Hunting will be permitted in NSW national parks after the Game and Feral Animal Control Amendment Act was passed late last night following several intense and sometimes bitter debates in parliament this week.
Both houses of NSW parliament have now signed off the law, but it will not come into effect for around six months as the infrastructure and other measures are put in place to allow hunters to stalk their first steps in national parks.
“We’ve had a big win,” Shooters and Fishers Party MLC Robert Borsak said.
“The legislation has finally passed and we will see 79 national parks being rolled out progressively over the next six months using the NSW Game Council model that has been highly successful in State Forests.
“We expect this program will yield good results in controlling game and feral animals.”
The Game Council will now have the task of expanding its system into the selected national parks, which number about 10% of the total parks in NSW but cover more than half of the total estate.
Not all of that area will be opened to hunters, and some more sensitive areas and those that are more heavily used by the public are expected to be declared as exclusion zones.
Other places will likely be restricted to bow hunting.
A level of resistance to the Game Council’s efforts is expected from within the National Parks and Wildlife Service, following criticism of hunting by the Public Service Association and some rangers.
However, this is unlikely to prevent the system being put in place.
The legislation, which the SFP has been pushing in one form or another for more than a decade, went through with only one amendment, which will effectively prevent councils from engaging R-licensed shooters to tackle pest animals on their lands.
The anti-gun lobby succeeded in fear-mongering over the Port Arthur massacre by concluding that this part of the legislation would allow hunters to easily obtain category D firearms such as semi-automatic centrefires.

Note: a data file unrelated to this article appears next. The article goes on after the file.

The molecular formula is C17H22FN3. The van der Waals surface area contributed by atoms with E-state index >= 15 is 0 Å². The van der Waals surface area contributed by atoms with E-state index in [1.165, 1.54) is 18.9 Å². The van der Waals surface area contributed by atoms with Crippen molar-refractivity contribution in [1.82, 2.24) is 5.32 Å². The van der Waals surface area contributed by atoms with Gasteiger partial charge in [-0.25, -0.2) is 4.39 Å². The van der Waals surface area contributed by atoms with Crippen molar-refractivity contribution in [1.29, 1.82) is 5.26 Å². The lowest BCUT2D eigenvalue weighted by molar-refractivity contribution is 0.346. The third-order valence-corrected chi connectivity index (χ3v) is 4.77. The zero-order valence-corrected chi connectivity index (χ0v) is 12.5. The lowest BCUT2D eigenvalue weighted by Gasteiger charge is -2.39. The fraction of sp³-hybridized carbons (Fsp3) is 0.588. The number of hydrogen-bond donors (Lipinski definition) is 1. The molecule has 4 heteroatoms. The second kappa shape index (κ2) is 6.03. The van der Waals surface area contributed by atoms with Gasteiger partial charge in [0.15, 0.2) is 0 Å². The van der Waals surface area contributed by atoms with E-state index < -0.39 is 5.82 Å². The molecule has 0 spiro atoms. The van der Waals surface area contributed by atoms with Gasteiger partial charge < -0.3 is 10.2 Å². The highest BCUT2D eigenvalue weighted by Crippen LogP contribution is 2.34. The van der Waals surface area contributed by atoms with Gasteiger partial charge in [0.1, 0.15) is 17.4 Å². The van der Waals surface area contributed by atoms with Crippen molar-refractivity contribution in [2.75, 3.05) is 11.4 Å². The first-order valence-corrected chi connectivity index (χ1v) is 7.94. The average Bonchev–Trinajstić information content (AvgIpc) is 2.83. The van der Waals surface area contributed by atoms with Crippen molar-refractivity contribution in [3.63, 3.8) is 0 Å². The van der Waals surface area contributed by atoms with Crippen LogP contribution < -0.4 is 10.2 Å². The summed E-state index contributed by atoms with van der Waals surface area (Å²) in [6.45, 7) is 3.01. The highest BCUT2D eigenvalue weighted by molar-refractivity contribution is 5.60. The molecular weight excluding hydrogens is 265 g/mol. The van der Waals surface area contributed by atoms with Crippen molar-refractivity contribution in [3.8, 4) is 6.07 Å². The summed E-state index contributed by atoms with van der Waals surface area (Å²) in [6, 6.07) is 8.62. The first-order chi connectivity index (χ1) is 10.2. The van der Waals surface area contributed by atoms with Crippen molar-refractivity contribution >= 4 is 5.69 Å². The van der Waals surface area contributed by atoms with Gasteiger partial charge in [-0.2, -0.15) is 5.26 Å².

Their logic was questioned by the Shooters and Fishers Party, which became the focus of abuse by the Greens and some Opposition members during debates.
The Greens’ Jeremy Buckingham accused SFP MLC Robert Brown of taking kickbacks, which angered Mr Brown so much he said it was a pity he couldn’t beat Buckingham to death.
Buckingham withdrew his remark and Brown apologised, but the debate also heard accusations against the Premier over the deal done with the SFP to sell the state’s power generators, as well as claims and counterclaims about all aspects of the legislation.
Buckingham also referred to the Port Arthur massacre before calling the SFP a “dangerous minority”.
The Greens tried to bring a raft of other amendments to the legislation but they were voted down.
The new law is expected to generate even more interest in NSW game hunting licences, available through the Game Council, partly because more land will be open to hunters but also because of the publicity currently surrounding the issue.
“We encourage all hunters in NSW and from interstate to buy game-hunting licences and participate in this excellent program,” Mr Borsak said.